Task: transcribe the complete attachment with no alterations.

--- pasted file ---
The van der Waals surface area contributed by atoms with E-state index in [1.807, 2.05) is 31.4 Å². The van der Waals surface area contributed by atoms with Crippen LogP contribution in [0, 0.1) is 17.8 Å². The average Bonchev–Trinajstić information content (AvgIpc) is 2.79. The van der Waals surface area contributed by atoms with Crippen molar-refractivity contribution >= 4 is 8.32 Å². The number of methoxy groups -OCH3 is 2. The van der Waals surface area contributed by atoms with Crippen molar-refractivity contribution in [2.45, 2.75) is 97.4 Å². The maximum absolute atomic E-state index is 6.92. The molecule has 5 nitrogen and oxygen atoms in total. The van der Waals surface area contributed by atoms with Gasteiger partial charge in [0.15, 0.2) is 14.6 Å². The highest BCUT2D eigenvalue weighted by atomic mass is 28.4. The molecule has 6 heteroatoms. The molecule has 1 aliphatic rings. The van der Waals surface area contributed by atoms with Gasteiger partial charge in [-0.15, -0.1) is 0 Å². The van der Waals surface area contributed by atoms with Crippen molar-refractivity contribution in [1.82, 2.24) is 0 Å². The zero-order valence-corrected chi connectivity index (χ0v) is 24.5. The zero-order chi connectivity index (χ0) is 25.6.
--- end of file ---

The van der Waals surface area contributed by atoms with E-state index in [1.807, 2.05) is 31.4 Å². The van der Waals surface area contributed by atoms with Crippen LogP contribution in [0, 0.1) is 17.8 Å². The average Bonchev–Trinajstić information content (AvgIpc) is 2.79. The van der Waals surface area contributed by atoms with Crippen molar-refractivity contribution >= 4 is 8.32 Å². The number of methoxy groups -OCH3 is 2. The van der Waals surface area contributed by atoms with Crippen molar-refractivity contribution in [2.45, 2.75) is 97.4 Å². The maximum absolute atomic E-state index is 6.92. The molecule has 5 nitrogen and oxygen atoms in total. The van der Waals surface area contributed by atoms with Gasteiger partial charge in [0.15, 0.2) is 14.6 Å². The highest BCUT2D eigenvalue weighted by atomic mass is 28.4. The molecule has 6 heteroatoms. The molecule has 1 aliphatic rings. The van der Waals surface area contributed by atoms with Gasteiger partial charge in [-0.15, -0.1) is 0 Å². The van der Waals surface area contributed by atoms with Crippen molar-refractivity contribution in [1.82, 2.24) is 0 Å². The zero-order valence-corrected chi connectivity index (χ0v) is 24.5. The zero-order chi connectivity index (χ0) is 25.6.